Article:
body image

In my head the flesh seems thicker

It’s not a secret I’ve had issues with body image for a long time. And it’s always difficult to post about them because really, it’s such a spectacular waste of mental energy. Not wasting time is one of the driving forces in my life, and it’s unsettling when I find myself making a choice that doesn’t line up with my values, yet at the same time, I don’t seem to be able to help it. Something that’s left me more than a little disconcerted as of late is my weight: last year, I’d posted about the fact that I was probably considered medically underweight, and that gaining a few pounds might actually be a good thing – yet I was struggling with the idea of becoming bigger because being thin was something that people had complimented me on my whole life. And when you have abundant issues with how you look, the thought of letting go of the one positive thing isn’t something that sits easily. 

In the spring, most of you know that I went through some pretty major life stress, and in the preceding and subsequent few months, in a terribly unhealthy coping mechanism, I basically stopped eating. I remember feeling such a loss of control in terms of life events and emotions that I tried to take it back in the form of something I could control: my weight. If the world insisted on spinning around me, the one thing I could keep a hold on was what I put into my body, and as frightfully unhealthy as that sounds, I think it’s a pretty typical psychological response. Emotional eating isn’t uncommon; people have a tendency to go to either one of the two extremes, and as a result of something nasty hitting the proverbial fan, I found myself embarking upon an inadvertent hunger strike.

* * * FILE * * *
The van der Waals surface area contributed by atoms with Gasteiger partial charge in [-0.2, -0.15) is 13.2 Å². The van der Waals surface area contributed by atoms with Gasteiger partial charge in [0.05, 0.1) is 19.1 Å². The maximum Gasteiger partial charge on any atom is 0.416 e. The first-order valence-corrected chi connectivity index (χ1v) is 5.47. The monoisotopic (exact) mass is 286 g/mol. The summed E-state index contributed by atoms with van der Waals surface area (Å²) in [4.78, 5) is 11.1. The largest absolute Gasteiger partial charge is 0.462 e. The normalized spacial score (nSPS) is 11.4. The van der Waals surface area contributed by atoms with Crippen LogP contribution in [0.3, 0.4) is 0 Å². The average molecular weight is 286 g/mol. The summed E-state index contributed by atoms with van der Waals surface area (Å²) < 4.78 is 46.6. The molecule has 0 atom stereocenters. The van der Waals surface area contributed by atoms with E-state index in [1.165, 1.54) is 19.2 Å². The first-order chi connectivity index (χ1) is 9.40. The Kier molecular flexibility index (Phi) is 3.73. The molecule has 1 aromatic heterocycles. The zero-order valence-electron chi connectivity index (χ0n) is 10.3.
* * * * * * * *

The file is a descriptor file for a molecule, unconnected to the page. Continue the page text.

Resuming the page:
But I didn’t like it. I didn’t like feeling lost, I didn’t like feeling panicked, and I didn’t like feeling hungry. And when you acknowledge the fact that there’s a giant discrepancy between where you are and where you want to be, it’s enough to cause even the most stubborn of us to take action, and it wasn’t long before I was setting about making an action plan to move ahead with life in full force. I found myself a new apartment within a couple of weeks, started spending time with incredibly wonderful people, focused my mental energy on things within my control along with the positives of the situation (as Beyonce so aptly said, I “found the good in goodbye”), and set about moving forward. When I got to my new place, unpacked the bathroom scale, stepped on it and saw I was at 100 lbs, the gravity of how unhealthy my month of avoiding food had been really hit home. So I went grocery shopping.